Klarna’s Sebastian Siemiatkowski talks about the future of fintech and retail and why he has no intention of retiring

Klarna's Sebastian Siemiatkowski
Klarna's Sebastian Siemiatkowski

Klarna co-founder and CEO Sebastian Siemiatkowski was in London last week to launch the disruptive payments provider’s game-changing new shopping feature – which allows customers to shop across all retailers via the Klarna app, whether they are Klarna merchants or not – and to visit the company’s brand new London HQ.

Talking to TheIndustry.fashion’s IN DETAIL podcast, Siemiatkowski, explained that the new feature was part of the brand’s “ubiquity” strategy as it ups the ante against rivals, such as Paypal.

“When we think about how we offer Klarna more broadly, we have three pillars. One is the brand and how we speak about ourselves and tell people the story of what we’re trying to do. The second is the product, the features. And the third one is ubiquity. We realise that as we are competing with a Paypal… it’s everywhere, right? And we’re not yet.

“So we realised from a competitor perspective if we want to offer the best payment product in the world, which we think we are, if it’s only available in a limited amount of places, that in itself is a limitation. What we then started exploring is are there other ways, other than integrating with merchants – and that takes some time – [that we could offer our service]?

“So the idea was to create this browser where you could go to any site be it an Amazon, be it an eBay, and allow you to use Klarna. Effectively what happens in the background, for every time you make a payment we create a digital card, a one time card, that runs on the rails of Visa,” he explained.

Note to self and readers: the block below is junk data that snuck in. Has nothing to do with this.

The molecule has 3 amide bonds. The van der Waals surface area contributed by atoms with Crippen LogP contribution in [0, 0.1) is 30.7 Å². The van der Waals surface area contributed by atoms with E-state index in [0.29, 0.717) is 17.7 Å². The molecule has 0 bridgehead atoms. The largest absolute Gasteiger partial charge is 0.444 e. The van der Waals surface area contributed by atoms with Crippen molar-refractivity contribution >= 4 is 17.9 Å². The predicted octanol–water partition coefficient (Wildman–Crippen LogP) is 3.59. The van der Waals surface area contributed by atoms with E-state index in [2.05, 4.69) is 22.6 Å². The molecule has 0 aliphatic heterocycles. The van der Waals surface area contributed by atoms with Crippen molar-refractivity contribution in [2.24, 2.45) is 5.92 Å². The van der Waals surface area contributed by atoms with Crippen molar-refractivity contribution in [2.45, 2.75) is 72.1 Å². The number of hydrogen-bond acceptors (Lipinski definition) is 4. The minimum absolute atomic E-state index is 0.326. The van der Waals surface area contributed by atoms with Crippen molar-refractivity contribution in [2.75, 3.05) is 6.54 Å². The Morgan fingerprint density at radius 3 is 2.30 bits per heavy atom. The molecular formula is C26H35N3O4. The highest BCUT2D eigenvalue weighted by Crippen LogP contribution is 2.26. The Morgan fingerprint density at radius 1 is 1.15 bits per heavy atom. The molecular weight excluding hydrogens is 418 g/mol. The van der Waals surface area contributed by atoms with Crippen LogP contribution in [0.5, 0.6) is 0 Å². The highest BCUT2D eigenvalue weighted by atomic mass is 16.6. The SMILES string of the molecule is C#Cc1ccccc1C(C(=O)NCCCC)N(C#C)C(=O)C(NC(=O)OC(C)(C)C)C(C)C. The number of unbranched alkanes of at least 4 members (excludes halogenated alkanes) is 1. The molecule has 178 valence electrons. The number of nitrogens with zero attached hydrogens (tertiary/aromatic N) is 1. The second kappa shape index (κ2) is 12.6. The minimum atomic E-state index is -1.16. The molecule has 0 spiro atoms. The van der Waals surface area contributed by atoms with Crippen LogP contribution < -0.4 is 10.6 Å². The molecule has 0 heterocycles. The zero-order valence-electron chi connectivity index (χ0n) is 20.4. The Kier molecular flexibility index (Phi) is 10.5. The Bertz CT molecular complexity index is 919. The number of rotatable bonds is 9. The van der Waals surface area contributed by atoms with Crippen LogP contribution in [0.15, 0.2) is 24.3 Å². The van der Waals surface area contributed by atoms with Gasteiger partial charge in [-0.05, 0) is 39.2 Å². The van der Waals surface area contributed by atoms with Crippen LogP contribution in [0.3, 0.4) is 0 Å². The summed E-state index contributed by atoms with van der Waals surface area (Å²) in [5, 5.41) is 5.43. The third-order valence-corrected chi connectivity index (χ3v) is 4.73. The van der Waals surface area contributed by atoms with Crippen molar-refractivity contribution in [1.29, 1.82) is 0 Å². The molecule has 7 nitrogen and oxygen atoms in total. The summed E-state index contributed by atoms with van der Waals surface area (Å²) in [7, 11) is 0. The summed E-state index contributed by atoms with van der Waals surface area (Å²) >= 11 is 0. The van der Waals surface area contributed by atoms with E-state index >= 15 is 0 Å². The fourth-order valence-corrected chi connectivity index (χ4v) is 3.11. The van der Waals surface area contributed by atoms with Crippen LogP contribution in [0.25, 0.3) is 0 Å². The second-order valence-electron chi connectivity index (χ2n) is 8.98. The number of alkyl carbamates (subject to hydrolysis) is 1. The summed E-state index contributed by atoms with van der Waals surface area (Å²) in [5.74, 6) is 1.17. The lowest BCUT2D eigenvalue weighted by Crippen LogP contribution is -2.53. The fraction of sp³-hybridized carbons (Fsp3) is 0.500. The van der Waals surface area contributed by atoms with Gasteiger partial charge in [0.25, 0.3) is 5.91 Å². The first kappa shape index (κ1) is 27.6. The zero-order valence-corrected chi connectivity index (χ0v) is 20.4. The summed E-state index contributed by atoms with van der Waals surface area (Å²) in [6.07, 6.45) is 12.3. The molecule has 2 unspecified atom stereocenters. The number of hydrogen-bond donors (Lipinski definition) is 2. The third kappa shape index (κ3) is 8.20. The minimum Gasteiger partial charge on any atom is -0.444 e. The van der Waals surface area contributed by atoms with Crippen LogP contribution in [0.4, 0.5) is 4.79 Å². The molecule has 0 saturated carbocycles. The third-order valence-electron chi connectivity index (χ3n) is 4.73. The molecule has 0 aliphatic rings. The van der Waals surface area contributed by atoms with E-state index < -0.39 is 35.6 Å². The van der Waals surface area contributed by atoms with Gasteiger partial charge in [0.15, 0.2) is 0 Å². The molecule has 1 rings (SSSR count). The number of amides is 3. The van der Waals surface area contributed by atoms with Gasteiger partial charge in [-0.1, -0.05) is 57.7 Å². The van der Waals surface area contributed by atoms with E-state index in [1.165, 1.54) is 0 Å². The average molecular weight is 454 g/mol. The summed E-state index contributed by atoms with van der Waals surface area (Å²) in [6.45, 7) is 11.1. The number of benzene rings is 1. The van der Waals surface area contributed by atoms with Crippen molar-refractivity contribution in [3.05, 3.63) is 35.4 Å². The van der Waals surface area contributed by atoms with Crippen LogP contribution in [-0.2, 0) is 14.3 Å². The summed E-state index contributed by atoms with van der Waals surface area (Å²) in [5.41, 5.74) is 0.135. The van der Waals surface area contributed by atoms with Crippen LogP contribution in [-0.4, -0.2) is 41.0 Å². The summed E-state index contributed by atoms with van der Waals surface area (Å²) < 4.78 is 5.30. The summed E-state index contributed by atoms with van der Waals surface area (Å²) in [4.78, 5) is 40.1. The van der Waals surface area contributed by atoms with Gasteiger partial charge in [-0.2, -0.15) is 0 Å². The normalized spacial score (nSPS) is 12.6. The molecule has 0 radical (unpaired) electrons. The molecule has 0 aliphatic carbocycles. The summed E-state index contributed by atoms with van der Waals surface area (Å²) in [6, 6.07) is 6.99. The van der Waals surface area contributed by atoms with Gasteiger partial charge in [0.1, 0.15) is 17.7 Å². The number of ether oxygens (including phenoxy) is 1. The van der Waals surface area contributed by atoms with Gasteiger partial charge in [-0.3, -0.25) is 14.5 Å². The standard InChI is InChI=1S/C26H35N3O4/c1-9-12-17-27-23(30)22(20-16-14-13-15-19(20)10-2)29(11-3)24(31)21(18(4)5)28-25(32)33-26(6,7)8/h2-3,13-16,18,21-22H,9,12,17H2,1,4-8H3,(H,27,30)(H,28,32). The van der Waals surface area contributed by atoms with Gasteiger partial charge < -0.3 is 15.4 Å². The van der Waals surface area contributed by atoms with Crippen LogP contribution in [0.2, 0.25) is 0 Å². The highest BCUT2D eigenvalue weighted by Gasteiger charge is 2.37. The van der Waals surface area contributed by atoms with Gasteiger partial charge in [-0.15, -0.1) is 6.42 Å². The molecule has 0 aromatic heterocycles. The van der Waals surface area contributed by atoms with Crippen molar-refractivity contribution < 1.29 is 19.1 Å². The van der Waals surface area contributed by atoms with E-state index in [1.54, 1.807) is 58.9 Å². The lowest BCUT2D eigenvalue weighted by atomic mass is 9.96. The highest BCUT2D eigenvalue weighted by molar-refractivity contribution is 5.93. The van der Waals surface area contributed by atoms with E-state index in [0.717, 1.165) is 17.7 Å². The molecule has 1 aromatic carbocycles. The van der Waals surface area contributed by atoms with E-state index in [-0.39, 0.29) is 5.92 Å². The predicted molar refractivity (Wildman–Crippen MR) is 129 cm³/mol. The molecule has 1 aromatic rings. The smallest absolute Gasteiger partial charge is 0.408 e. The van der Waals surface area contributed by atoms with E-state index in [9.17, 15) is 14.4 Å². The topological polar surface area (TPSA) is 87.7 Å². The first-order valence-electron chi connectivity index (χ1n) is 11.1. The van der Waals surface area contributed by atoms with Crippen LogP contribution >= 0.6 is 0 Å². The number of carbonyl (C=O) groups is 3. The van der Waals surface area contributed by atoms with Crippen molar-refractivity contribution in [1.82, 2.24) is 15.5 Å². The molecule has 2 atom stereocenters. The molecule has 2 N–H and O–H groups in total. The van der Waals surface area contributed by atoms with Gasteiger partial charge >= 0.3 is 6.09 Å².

Siemiatkowski co-founded Klarna in 2005 and now its flexible – or “smoooth” as the brand prefers – payment solutions are available across more than 250,000 merchants worldwide. It has become the preferred payment option for millions of millennials, who are shunning traditional credit cards in favour of its buy now, pay later options.

But, given that it has shaken up the staid world of banking, not least with its out-there pink branding and high energy advertising campaigns, Klarna has come under a lot of scrutiny from the media. And while he accepts this scrutiny is inevitable, not all of it has been fair, according to Siemiatkowski.

“Obviously [an independent media] plays a massively important role in democracy but most people have not had an article written about them or their business and are not aware of some of the bias that comes into the reporting. And not even the editors are aware sometimes,” he said.

According to multiple media reports in recent days, Klarna, which is now valued at $45.6bn, is planning an “imminent” IPO, but this is not true according to the CEO.

“Up until two years ago when people were asking me these questions [about the IPO] I would always say ‘not going to happen any time soon’. Two years ago I said ‘we have enough stability as an organistation, we’re big enough, we have enough shareholders now, it’s starting to make sense. We have also started given stock to all our employees and we have over 4,000 shareholders as a consequence, so we feel like it’s getting closer’. But then that turns into ‘imminent’,” he said. “We are not working on it right now.”

So a float is not happening soon and nor is Siemiatkowski considering cashing out for good and retiring any time soon either. Looking to media mogul Rupert Murdoch, who is still working at the age of 90, the 39-year-old said he believed he had 51 more years of work left in him. “I’m such a curious person, I just want to learn more,” he said.

Listen to the podcast in full here.